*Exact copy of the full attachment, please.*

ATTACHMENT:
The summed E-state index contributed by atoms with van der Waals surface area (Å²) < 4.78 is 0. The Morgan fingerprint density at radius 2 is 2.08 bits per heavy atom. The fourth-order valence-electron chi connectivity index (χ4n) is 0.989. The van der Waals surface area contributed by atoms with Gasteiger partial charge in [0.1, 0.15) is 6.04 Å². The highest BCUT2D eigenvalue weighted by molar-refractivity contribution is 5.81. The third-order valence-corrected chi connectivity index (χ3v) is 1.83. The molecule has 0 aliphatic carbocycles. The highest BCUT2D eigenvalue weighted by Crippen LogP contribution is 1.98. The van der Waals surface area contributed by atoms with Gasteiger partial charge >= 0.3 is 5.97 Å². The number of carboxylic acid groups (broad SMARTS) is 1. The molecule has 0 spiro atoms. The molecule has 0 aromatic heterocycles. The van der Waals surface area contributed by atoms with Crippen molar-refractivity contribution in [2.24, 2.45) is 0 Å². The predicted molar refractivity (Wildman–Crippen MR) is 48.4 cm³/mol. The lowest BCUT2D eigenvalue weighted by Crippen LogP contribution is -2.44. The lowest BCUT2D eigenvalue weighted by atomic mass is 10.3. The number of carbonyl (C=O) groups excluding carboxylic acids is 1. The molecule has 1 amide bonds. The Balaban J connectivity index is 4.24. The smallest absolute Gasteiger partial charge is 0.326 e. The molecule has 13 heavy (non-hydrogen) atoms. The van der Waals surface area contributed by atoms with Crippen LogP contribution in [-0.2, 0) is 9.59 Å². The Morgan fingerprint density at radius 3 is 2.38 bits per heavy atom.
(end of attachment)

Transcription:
The summed E-state index contributed by atoms with van der Waals surface area (Å²) < 4.78 is 0. The Morgan fingerprint density at radius 2 is 2.08 bits per heavy atom. The fourth-order valence-electron chi connectivity index (χ4n) is 0.989. The van der Waals surface area contributed by atoms with Gasteiger partial charge in [0.1, 0.15) is 6.04 Å². The highest BCUT2D eigenvalue weighted by molar-refractivity contribution is 5.81. The third-order valence-corrected chi connectivity index (χ3v) is 1.83. The molecule has 0 aliphatic carbocycles. The highest BCUT2D eigenvalue weighted by Crippen LogP contribution is 1.98. The van der Waals surface area contributed by atoms with Gasteiger partial charge >= 0.3 is 5.97 Å². The number of carboxylic acid groups (broad SMARTS) is 1. The molecule has 0 spiro atoms. The molecule has 0 aromatic heterocycles. The van der Waals surface area contributed by atoms with Crippen molar-refractivity contribution in [2.24, 2.45) is 0 Å². The predicted molar refractivity (Wildman–Crippen MR) is 48.4 cm³/mol. The lowest BCUT2D eigenvalue weighted by Crippen LogP contribution is -2.44. The lowest BCUT2D eigenvalue weighted by atomic mass is 10.3. The number of carbonyl (C=O) groups excluding carboxylic acids is 1. The molecule has 1 amide bonds. The Balaban J connectivity index is 4.24. The smallest absolute Gasteiger partial charge is 0.326 e. The molecule has 13 heavy (non-hydrogen) atoms. The van der Waals surface area contributed by atoms with Crippen LogP contribution in [-0.2, 0) is 9.59 Å². The Morgan fingerprint density at radius 3 is 2.38 bits per heavy atom.